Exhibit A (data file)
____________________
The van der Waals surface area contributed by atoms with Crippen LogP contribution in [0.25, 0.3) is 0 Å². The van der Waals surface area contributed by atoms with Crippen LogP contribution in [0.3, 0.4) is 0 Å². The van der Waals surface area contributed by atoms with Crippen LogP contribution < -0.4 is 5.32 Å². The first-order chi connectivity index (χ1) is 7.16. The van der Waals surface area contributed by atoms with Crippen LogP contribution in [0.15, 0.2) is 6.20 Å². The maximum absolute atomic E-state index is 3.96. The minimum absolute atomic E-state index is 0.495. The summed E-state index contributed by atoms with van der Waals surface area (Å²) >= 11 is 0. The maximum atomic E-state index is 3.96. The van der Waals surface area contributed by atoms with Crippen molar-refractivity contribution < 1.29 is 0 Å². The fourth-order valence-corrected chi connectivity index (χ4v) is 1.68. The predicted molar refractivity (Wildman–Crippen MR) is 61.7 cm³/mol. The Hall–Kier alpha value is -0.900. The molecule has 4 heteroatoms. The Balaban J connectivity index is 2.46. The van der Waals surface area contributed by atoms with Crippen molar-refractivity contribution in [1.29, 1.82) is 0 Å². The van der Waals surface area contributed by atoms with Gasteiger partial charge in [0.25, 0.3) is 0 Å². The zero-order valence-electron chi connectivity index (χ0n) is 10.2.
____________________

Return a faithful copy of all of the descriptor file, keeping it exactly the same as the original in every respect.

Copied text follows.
The van der Waals surface area contributed by atoms with Crippen LogP contribution in [0.25, 0.3) is 0 Å². The van der Waals surface area contributed by atoms with Crippen LogP contribution in [0.3, 0.4) is 0 Å². The van der Waals surface area contributed by atoms with Crippen LogP contribution < -0.4 is 5.32 Å². The first-order chi connectivity index (χ1) is 7.16. The van der Waals surface area contributed by atoms with Crippen LogP contribution in [0.15, 0.2) is 6.20 Å². The maximum absolute atomic E-state index is 3.96. The minimum absolute atomic E-state index is 0.495. The summed E-state index contributed by atoms with van der Waals surface area (Å²) >= 11 is 0. The maximum atomic E-state index is 3.96. The van der Waals surface area contributed by atoms with Crippen molar-refractivity contribution < 1.29 is 0 Å². The fourth-order valence-corrected chi connectivity index (χ4v) is 1.68. The predicted molar refractivity (Wildman–Crippen MR) is 61.7 cm³/mol. The Hall–Kier alpha value is -0.900. The molecule has 4 heteroatoms. The Balaban J connectivity index is 2.46. The van der Waals surface area contributed by atoms with Crippen molar-refractivity contribution in [1.29, 1.82) is 0 Å². The van der Waals surface area contributed by atoms with Gasteiger partial charge in [0.25, 0.3) is 0 Å². The zero-order valence-electron chi connectivity index (χ0n) is 10.2.